Empires of the Visual aimed to explore and to synthesize the history of modern public visual production and consumption of space in Southern Africa. The project was based on the hypothesis that the varied southern African visual economies of space are framed and patterned by a South African claim to hegemonic control of visual production and communication. The project reflected on the concept of a South African empire which articulates itself in a claim to socio-economic and cultural control. This concept of empire is part of a new approach to the region’s history that aims to overcome limitations of the dominant nationalist historiography of South Africa and to understand the region’s history from its margins.
The project was concerned, in particular, with questions of visuality and space: Is it possible to identify and locate a supposed South African empire as a distinct geographical space, and, are there specific spatial features and visual representations identifying and describing such a space? To answer these questions the project focused on three main spatial occurrences: firstly, on railways and roads as the arteries of empire, secondly, on the built environment or architectural interventions as the spatial design of empire, and thirdly, on fences as the grid of empire, that is the markers of spatial delimitations which define and constitute space around them. The project treated these three thematic foci separately to a certain extent but developed a perspective which accounts for their material and visual interweavements.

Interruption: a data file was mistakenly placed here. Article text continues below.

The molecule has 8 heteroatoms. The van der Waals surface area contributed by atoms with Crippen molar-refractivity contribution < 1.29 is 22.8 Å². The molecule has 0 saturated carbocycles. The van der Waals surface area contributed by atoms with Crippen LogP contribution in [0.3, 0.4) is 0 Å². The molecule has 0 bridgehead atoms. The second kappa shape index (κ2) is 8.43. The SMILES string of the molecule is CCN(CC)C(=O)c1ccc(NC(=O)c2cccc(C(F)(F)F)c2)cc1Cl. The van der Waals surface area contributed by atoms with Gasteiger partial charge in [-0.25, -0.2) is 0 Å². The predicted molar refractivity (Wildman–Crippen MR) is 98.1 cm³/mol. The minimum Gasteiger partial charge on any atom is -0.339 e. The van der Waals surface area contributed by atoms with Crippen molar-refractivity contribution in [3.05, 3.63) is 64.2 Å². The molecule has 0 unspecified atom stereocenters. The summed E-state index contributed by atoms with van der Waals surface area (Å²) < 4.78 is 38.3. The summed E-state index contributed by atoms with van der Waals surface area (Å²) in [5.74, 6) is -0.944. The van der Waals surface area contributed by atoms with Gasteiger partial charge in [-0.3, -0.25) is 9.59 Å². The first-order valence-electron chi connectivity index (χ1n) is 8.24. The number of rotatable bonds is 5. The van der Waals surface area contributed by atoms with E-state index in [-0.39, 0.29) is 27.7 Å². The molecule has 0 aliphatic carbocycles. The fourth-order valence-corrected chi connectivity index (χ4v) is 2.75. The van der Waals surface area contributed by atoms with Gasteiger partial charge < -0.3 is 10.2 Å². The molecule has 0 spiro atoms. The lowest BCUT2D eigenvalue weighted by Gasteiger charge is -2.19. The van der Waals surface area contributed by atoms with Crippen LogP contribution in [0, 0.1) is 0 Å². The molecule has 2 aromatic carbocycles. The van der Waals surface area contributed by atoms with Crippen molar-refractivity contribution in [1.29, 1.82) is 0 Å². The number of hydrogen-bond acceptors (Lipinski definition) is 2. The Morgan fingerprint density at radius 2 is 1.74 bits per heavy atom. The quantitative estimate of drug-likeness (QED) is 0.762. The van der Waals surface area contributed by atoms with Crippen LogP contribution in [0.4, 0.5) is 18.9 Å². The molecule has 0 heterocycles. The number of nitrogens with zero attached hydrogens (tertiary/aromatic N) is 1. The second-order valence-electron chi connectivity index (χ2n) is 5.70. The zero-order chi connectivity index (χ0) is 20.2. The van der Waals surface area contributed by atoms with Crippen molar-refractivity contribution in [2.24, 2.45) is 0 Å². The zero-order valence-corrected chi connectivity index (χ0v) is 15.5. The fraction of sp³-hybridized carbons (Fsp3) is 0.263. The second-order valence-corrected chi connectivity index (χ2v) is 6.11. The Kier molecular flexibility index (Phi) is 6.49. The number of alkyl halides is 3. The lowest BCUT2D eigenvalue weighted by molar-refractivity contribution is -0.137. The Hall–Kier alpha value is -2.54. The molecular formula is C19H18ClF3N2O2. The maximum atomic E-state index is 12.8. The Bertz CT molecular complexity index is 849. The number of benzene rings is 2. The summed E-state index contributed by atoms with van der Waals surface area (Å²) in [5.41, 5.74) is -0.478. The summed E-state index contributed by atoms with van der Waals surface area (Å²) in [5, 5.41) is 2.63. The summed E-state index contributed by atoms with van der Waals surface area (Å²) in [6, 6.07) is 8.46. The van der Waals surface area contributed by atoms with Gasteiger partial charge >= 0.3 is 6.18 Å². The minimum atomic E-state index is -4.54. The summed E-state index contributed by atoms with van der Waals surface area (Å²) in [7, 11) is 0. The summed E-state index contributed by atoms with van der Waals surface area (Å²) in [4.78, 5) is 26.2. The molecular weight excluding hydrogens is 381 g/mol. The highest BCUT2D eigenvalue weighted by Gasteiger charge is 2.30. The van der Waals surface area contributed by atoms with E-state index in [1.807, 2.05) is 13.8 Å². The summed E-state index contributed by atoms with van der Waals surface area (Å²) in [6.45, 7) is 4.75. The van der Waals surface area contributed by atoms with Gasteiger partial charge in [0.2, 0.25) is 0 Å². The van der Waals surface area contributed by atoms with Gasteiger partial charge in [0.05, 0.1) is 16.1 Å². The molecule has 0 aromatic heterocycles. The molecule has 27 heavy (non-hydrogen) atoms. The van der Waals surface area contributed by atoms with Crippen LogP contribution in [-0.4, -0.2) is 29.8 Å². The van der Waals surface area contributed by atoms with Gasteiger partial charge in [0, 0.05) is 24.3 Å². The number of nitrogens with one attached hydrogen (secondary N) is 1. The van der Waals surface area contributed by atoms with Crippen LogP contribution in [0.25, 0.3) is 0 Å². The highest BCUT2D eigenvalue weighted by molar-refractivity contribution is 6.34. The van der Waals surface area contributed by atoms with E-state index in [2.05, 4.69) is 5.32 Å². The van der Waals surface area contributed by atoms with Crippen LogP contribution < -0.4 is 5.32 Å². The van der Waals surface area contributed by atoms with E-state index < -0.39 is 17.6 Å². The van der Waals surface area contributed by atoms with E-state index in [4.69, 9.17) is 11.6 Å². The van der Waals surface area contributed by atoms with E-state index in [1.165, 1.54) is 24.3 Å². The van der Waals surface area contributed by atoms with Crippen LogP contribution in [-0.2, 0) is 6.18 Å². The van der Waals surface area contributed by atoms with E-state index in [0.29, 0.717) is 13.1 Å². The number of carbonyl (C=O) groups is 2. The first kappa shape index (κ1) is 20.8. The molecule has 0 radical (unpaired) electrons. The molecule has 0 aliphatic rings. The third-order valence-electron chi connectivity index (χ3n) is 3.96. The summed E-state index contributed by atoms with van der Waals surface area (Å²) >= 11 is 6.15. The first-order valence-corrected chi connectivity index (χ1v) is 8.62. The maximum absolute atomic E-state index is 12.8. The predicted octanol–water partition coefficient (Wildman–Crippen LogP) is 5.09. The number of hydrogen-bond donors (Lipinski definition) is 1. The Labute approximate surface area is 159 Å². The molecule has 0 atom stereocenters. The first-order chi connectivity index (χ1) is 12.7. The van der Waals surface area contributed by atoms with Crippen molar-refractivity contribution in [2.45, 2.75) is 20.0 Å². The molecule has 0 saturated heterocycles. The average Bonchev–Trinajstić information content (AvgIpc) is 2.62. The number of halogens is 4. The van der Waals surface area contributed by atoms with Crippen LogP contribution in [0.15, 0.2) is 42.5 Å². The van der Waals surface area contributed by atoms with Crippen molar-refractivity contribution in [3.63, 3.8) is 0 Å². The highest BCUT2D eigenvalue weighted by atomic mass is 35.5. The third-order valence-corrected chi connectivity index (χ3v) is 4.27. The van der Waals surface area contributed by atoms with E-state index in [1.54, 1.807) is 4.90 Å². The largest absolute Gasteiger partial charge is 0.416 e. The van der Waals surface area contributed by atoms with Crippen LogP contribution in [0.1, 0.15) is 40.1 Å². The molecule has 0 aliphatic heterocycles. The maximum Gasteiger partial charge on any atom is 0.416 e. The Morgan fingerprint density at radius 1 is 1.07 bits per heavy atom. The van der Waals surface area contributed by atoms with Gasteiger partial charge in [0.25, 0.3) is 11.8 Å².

Conceptually the said spatial interventions were not merely analysed in terms of their infrastructural relevance. They were also explored as objects which formed sites and spaces where the South African empire became a visible and tangible experience, both directly, as physical or material reality, and indirectly, as mediated visual representation. The research also considered subaltern voices and dynamics that countered attempts to create a homogenised imperial space. The empirical focus of the project was primarily on Namibia and South Africa representing the extreme poles of the South African empire: the peripheral colony and the region’s heartland. Methodologically the research project was based on archival studies, – including established ones such as public archives and more hidden ones, such as personal archives – on oral histories, as well as on syntheses of existing case studies.